Yet, there is always something to do, even in the wet weather. As one of the brochures says, you can never get bored in this part of Denmark. Or, at least, they claim so. One can, for example, try out rope tying skills. Both rope and instructions how to make knots hang on the wall of one of the gallery houses. Or simply get into rainy boots and jump and splash with all power the water from small street ponds. Meant for children from 2 to 92. 🙂
Ice cream lovers do not get discouraged by the rain and head for the local supermarket, but those with kids made all the popcycles disappear from the freezer. Only family packages left. Big supermarket. Not a single ice cream. Ok, big packages are still untouched. But still. Unreal.
It will be smooth sailing out of Hundested, think those on board with a touch of poetic innocence!. But NO! The area out of the harbour is called Terskelen (“The Threshold”) – it is a tough battle with waves and air when going against the wind.
But eventually the boat crosses the water and arrives to Grenå on the Jutland (Jylland) peninsula. Here is the place to enjoy a good bicycle ride on the way to bakery in the morning, for instance. When the wheels cross the dock and pass that narrow space next to the ramp, and then over the wooden bridge, the road eventually gets flatter and longer and it feels good to work out before famous Danish sweet tasty breakfast…calories.
Grenå is also a nice destination when searching some town fun, Western-style wooden bars, bowling or simply – hanging out with sharks! Yes, Grenå has also Kattegatcentret, aquarium full of sharks and all other beautiful sea creatures. One of the highlights is feeding of sharks and seaIs, conducted by very experienced staff and trainers.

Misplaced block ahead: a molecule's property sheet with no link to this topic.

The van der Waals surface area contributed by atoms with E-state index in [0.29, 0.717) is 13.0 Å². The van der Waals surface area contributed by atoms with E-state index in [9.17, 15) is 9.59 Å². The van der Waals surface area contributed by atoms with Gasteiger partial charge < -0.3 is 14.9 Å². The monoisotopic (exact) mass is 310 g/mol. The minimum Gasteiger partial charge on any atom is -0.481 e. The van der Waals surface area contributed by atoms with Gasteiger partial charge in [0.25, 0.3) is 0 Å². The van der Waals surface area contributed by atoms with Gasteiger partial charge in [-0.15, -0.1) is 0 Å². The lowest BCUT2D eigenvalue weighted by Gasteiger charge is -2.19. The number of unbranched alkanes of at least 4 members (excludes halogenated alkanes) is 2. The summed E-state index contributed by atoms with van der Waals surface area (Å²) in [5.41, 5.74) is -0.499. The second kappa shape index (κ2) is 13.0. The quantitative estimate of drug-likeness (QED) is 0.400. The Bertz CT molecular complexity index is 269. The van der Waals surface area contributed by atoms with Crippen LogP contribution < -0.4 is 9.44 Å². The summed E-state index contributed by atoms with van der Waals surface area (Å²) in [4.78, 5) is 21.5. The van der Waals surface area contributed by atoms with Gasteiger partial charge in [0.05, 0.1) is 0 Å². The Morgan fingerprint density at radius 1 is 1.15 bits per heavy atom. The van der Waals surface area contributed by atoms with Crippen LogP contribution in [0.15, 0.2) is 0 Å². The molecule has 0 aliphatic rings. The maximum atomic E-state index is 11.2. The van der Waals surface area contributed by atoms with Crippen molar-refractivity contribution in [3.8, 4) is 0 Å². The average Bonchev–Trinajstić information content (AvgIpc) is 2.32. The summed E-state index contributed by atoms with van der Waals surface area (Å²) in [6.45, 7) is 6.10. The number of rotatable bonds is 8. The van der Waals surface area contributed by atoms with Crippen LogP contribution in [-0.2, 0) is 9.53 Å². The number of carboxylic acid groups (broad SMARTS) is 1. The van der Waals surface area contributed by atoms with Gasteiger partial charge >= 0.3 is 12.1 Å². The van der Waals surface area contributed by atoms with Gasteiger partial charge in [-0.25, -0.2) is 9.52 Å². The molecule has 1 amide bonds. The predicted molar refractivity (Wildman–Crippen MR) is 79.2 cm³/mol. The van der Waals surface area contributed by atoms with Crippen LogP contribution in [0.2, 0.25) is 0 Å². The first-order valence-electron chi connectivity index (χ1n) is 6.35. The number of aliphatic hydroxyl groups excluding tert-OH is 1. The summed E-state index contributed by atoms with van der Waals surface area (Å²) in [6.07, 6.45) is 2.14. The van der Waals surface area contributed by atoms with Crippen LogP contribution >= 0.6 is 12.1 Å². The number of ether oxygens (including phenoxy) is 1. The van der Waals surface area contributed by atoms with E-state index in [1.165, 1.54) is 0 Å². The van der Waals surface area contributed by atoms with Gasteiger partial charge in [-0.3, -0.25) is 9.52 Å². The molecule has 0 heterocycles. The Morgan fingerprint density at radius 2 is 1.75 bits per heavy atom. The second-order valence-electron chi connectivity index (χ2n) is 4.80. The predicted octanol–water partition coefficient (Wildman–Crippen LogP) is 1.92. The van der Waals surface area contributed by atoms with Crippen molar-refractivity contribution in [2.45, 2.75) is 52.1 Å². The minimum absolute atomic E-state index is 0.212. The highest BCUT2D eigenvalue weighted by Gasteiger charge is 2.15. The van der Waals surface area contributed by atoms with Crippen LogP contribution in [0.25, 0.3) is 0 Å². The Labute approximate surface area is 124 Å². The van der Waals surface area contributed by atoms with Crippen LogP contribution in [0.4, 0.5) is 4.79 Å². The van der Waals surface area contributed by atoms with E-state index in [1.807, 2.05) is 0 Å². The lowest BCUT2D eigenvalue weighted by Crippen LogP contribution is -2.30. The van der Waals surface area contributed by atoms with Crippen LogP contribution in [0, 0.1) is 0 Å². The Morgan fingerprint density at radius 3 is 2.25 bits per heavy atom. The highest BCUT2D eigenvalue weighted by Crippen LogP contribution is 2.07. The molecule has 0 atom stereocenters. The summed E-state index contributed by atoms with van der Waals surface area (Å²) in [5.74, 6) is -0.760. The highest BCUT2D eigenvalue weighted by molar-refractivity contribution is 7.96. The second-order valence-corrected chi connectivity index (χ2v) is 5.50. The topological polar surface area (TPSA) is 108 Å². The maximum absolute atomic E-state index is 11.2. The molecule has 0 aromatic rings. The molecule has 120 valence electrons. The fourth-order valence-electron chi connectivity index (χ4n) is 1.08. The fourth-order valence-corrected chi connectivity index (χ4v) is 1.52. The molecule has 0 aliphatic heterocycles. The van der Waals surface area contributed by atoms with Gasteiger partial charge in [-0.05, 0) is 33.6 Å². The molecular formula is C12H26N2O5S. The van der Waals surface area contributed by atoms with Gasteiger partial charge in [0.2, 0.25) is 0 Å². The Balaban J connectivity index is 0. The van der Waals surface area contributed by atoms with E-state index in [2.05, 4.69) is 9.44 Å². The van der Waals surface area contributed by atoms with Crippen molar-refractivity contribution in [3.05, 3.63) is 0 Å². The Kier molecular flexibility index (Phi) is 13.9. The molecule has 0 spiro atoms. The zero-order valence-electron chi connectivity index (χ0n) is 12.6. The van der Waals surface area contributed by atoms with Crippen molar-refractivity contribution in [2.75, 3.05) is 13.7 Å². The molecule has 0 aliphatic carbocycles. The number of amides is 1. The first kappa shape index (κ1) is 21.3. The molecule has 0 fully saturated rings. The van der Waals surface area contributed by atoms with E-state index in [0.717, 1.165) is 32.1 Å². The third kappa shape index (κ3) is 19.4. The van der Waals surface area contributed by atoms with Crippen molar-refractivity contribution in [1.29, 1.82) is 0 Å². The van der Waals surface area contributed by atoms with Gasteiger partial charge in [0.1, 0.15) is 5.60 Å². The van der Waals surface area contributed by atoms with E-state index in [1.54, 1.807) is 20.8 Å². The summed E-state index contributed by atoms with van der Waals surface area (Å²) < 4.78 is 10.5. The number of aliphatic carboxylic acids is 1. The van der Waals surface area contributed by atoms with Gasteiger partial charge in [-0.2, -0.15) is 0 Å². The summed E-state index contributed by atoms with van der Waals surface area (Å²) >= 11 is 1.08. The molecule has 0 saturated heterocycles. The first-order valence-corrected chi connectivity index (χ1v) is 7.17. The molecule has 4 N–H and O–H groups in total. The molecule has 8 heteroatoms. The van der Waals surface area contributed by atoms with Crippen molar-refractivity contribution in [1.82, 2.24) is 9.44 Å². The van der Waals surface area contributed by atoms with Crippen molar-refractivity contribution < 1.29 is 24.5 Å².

In the meantime, in the harbour, boats seem to constantly come and go. And it is fun to look at them. For example, those three older sailors à la Popeye over there, on board the boat called “Oh dear”. Hope “Oh dear” finds a good place before the night falls.
The next day, as the sailing trip proceeds north towards the island Læsø between Denmark and Sweden, the wind stops. Or it blows maximum 2 m/s, sometimes 3. A German boat seems to be standing completely still and land is currently nowhere in sight. He greets the boat passing by and shrugs his shoulders: “Kein Wind”. Sympathy goes both ways. It will be better soon.
In Læsø`s Vesterø harbour people are gathering just before the sunset to “syng solen ned”, sing as the sun goes down. Some are singing and some are grilling and the summer evening simply feels perfect after a long sailing during the day.
After the sun sets down, there is a phenomenon in the sky; not a rainbow, but rainbow colors in clouds. And down on Earth, two teenagers are building sand towers, while listening to hip hop music from their mobile speakers. When meeting people on the beach, they stop the music and get shy. They continue digging. After a while, music sound can be heard from the beach again.
Læsø people are proud of the island`s salt. It is everywhere; bakers use it when making bread, local spa center uses it in treatments and lots of it can be found under the boats` sprayhoods!
Not far from Vesterø, there is a long beach. Long and shallow path in the water, with sand islands popping up on the way, when people least expect them. On Læsø people seem like to be walking on the water.
Meanwhile, an extremely friendly and talkative bus-driver takes us all to the Østerby harbour, harbour that belongs to fishermen and their industry. Although it also has apart with sailing and pleasure boats as well as a long sandy beach, it is fishing boats with all their characteristics (nets, fishing equipment, look like they should get cleaned) that rule the place.
One boat gets a visitor. Seagull not only got on board, it is actually checking all the rooms inside of it! Nothing beats this hungry birds. Specially not a small dead fish, left in the net on land. A bit of patience and the bird got its snack.
It is hard to leave Læsø and set the course north. Sweden is waiting, with its really nice islands and nature…but if only we could take some sand (and a small beach) with us. Tip / note for later: plan the trip to Danish islands so that you have enough days to enjoy this beach of a country!